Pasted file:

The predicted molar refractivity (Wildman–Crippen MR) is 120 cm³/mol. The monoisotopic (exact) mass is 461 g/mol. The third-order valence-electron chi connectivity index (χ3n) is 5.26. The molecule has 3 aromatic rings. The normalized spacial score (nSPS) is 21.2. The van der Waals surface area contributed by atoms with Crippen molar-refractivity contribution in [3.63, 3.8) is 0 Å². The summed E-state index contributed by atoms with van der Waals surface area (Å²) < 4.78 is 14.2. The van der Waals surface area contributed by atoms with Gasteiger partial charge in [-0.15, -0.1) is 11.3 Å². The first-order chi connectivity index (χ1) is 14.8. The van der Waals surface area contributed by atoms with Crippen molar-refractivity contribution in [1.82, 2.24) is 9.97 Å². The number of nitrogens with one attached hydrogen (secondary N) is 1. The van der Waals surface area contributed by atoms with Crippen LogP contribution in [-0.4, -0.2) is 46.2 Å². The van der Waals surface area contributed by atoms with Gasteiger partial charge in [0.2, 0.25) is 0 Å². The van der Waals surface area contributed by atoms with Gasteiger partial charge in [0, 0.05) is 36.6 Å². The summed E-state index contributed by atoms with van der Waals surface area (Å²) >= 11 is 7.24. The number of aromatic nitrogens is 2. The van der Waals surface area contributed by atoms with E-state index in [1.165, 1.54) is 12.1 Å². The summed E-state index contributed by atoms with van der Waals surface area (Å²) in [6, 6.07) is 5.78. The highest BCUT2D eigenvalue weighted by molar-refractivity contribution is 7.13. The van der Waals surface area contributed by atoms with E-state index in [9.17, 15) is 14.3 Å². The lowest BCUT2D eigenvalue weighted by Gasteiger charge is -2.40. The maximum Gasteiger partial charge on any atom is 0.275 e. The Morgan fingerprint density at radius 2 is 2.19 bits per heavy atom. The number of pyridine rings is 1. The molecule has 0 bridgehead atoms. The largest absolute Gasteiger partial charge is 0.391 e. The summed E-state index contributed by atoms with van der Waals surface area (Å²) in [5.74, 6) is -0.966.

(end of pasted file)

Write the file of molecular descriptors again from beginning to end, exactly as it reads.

The predicted molar refractivity (Wildman–Crippen MR) is 120 cm³/mol. The monoisotopic (exact) mass is 461 g/mol. The third-order valence-electron chi connectivity index (χ3n) is 5.26. The molecule has 3 aromatic rings. The normalized spacial score (nSPS) is 21.2. The van der Waals surface area contributed by atoms with Crippen molar-refractivity contribution in [3.63, 3.8) is 0 Å². The summed E-state index contributed by atoms with van der Waals surface area (Å²) < 4.78 is 14.2. The van der Waals surface area contributed by atoms with Gasteiger partial charge in [-0.15, -0.1) is 11.3 Å². The first-order chi connectivity index (χ1) is 14.8. The van der Waals surface area contributed by atoms with Crippen molar-refractivity contribution in [1.82, 2.24) is 9.97 Å². The number of nitrogens with one attached hydrogen (secondary N) is 1. The van der Waals surface area contributed by atoms with Crippen LogP contribution in [-0.4, -0.2) is 46.2 Å². The van der Waals surface area contributed by atoms with Gasteiger partial charge in [0.2, 0.25) is 0 Å². The van der Waals surface area contributed by atoms with Gasteiger partial charge in [0, 0.05) is 36.6 Å². The summed E-state index contributed by atoms with van der Waals surface area (Å²) >= 11 is 7.24. The number of aromatic nitrogens is 2. The van der Waals surface area contributed by atoms with E-state index in [1.165, 1.54) is 12.1 Å². The summed E-state index contributed by atoms with van der Waals surface area (Å²) in [6, 6.07) is 5.78. The highest BCUT2D eigenvalue weighted by molar-refractivity contribution is 7.13. The van der Waals surface area contributed by atoms with E-state index in [9.17, 15) is 14.3 Å². The lowest BCUT2D eigenvalue weighted by Gasteiger charge is -2.40. The maximum Gasteiger partial charge on any atom is 0.275 e. The Morgan fingerprint density at radius 2 is 2.19 bits per heavy atom. The number of pyridine rings is 1. The molecule has 0 bridgehead atoms. The largest absolute Gasteiger partial charge is 0.391 e. The summed E-state index contributed by atoms with van der Waals surface area (Å²) in [5.74, 6) is -0.966.